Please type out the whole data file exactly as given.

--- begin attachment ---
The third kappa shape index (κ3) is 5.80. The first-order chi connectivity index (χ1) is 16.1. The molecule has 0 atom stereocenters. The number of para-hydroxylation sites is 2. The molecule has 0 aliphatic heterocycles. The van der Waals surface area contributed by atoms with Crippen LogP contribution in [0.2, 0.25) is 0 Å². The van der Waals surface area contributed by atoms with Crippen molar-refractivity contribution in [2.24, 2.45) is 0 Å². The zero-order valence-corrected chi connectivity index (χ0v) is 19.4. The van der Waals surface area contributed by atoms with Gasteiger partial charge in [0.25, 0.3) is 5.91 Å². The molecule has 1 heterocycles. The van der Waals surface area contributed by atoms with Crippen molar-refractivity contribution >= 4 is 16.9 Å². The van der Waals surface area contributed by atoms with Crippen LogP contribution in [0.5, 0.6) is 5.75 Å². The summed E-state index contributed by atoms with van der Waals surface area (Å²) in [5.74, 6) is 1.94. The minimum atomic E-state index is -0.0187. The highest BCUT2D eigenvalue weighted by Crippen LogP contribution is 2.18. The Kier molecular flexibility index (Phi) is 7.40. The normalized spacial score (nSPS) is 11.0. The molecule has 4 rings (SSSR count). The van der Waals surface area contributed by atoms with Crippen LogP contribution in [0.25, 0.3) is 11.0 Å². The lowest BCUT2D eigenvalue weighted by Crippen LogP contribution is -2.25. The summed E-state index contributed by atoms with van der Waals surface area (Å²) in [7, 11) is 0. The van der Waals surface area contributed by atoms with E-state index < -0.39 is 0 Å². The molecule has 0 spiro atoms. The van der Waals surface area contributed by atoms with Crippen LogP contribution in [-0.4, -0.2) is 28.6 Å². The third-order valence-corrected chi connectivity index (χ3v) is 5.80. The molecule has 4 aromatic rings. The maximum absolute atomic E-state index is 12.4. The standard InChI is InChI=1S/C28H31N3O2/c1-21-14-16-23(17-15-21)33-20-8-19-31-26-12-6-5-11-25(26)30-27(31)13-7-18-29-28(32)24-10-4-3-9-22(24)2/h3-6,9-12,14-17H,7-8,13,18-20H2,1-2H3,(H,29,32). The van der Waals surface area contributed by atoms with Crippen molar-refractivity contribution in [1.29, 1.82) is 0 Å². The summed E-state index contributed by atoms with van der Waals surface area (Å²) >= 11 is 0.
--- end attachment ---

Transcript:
The third kappa shape index (κ3) is 5.80. The first-order chi connectivity index (χ1) is 16.1. The molecule has 0 atom stereocenters. The number of para-hydroxylation sites is 2. The molecule has 0 aliphatic heterocycles. The van der Waals surface area contributed by atoms with Crippen LogP contribution in [0.2, 0.25) is 0 Å². The van der Waals surface area contributed by atoms with Crippen molar-refractivity contribution in [2.24, 2.45) is 0 Å². The zero-order valence-corrected chi connectivity index (χ0v) is 19.4. The van der Waals surface area contributed by atoms with Gasteiger partial charge in [0.25, 0.3) is 5.91 Å². The molecule has 1 heterocycles. The van der Waals surface area contributed by atoms with Crippen molar-refractivity contribution >= 4 is 16.9 Å². The van der Waals surface area contributed by atoms with Crippen LogP contribution in [0.5, 0.6) is 5.75 Å². The summed E-state index contributed by atoms with van der Waals surface area (Å²) in [5.74, 6) is 1.94. The minimum atomic E-state index is -0.0187. The highest BCUT2D eigenvalue weighted by Crippen LogP contribution is 2.18. The Kier molecular flexibility index (Phi) is 7.40. The normalized spacial score (nSPS) is 11.0. The molecule has 4 rings (SSSR count). The van der Waals surface area contributed by atoms with Crippen LogP contribution in [0.25, 0.3) is 11.0 Å². The lowest BCUT2D eigenvalue weighted by Crippen LogP contribution is -2.25. The summed E-state index contributed by atoms with van der Waals surface area (Å²) in [7, 11) is 0. The van der Waals surface area contributed by atoms with E-state index < -0.39 is 0 Å². The molecule has 0 spiro atoms. The van der Waals surface area contributed by atoms with Crippen LogP contribution in [-0.4, -0.2) is 28.6 Å². The third-order valence-corrected chi connectivity index (χ3v) is 5.80. The molecule has 4 aromatic rings. The maximum absolute atomic E-state index is 12.4. The standard InChI is InChI=1S/C28H31N3O2/c1-21-14-16-23(17-15-21)33-20-8-19-31-26-12-6-5-11-25(26)30-27(31)13-7-18-29-28(32)24-10-4-3-9-22(24)2/h3-6,9-12,14-17H,7-8,13,18-20H2,1-2H3,(H,29,32). The van der Waals surface area contributed by atoms with Crippen molar-refractivity contribution in [1.29, 1.82) is 0 Å². The summed E-state index contributed by atoms with van der Waals surface area (Å²) >= 11 is 0.